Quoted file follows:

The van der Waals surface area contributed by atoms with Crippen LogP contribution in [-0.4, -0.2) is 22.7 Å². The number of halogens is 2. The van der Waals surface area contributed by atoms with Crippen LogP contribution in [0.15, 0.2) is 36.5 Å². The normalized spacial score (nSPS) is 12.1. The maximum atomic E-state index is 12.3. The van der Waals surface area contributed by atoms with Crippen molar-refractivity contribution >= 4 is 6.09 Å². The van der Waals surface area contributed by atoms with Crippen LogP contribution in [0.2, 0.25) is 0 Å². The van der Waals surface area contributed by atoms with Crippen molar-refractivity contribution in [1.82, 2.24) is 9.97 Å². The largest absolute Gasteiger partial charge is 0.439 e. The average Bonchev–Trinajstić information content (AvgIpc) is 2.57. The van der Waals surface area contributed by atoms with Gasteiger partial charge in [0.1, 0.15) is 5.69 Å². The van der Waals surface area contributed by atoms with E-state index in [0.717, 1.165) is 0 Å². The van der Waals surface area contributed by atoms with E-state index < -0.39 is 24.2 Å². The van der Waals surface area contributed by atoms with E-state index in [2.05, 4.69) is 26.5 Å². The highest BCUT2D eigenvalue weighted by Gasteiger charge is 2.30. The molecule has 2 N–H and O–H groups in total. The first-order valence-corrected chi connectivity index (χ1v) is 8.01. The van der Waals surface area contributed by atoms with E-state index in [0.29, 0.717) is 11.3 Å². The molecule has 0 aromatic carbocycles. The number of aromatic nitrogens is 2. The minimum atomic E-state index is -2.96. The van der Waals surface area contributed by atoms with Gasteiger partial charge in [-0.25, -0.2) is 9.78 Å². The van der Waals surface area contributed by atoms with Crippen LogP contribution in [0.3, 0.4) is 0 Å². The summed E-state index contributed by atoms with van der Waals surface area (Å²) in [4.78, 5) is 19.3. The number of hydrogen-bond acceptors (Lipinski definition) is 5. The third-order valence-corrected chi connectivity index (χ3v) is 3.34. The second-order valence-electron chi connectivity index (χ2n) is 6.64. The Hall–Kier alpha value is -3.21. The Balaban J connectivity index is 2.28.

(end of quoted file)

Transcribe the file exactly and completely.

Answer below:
The van der Waals surface area contributed by atoms with Crippen LogP contribution in [-0.4, -0.2) is 22.7 Å². The number of halogens is 2. The van der Waals surface area contributed by atoms with Crippen LogP contribution in [0.15, 0.2) is 36.5 Å². The normalized spacial score (nSPS) is 12.1. The maximum atomic E-state index is 12.3. The van der Waals surface area contributed by atoms with Crippen molar-refractivity contribution >= 4 is 6.09 Å². The van der Waals surface area contributed by atoms with Crippen LogP contribution in [0.2, 0.25) is 0 Å². The van der Waals surface area contributed by atoms with Crippen molar-refractivity contribution in [1.82, 2.24) is 9.97 Å². The largest absolute Gasteiger partial charge is 0.439 e. The average Bonchev–Trinajstić information content (AvgIpc) is 2.57. The van der Waals surface area contributed by atoms with Gasteiger partial charge in [0.1, 0.15) is 5.69 Å². The van der Waals surface area contributed by atoms with E-state index in [0.717, 1.165) is 0 Å². The van der Waals surface area contributed by atoms with E-state index < -0.39 is 24.2 Å². The van der Waals surface area contributed by atoms with E-state index in [2.05, 4.69) is 26.5 Å². The highest BCUT2D eigenvalue weighted by Gasteiger charge is 2.30. The molecule has 2 N–H and O–H groups in total. The first-order valence-corrected chi connectivity index (χ1v) is 8.01. The van der Waals surface area contributed by atoms with E-state index in [0.29, 0.717) is 11.3 Å². The molecule has 0 aromatic carbocycles. The number of aromatic nitrogens is 2. The minimum atomic E-state index is -2.96. The van der Waals surface area contributed by atoms with Gasteiger partial charge in [-0.25, -0.2) is 9.78 Å². The van der Waals surface area contributed by atoms with Crippen LogP contribution in [0.3, 0.4) is 0 Å². The summed E-state index contributed by atoms with van der Waals surface area (Å²) in [4.78, 5) is 19.3. The number of hydrogen-bond acceptors (Lipinski definition) is 5. The third-order valence-corrected chi connectivity index (χ3v) is 3.34. The second-order valence-electron chi connectivity index (χ2n) is 6.64. The Hall–Kier alpha value is -3.21. The Balaban J connectivity index is 2.28.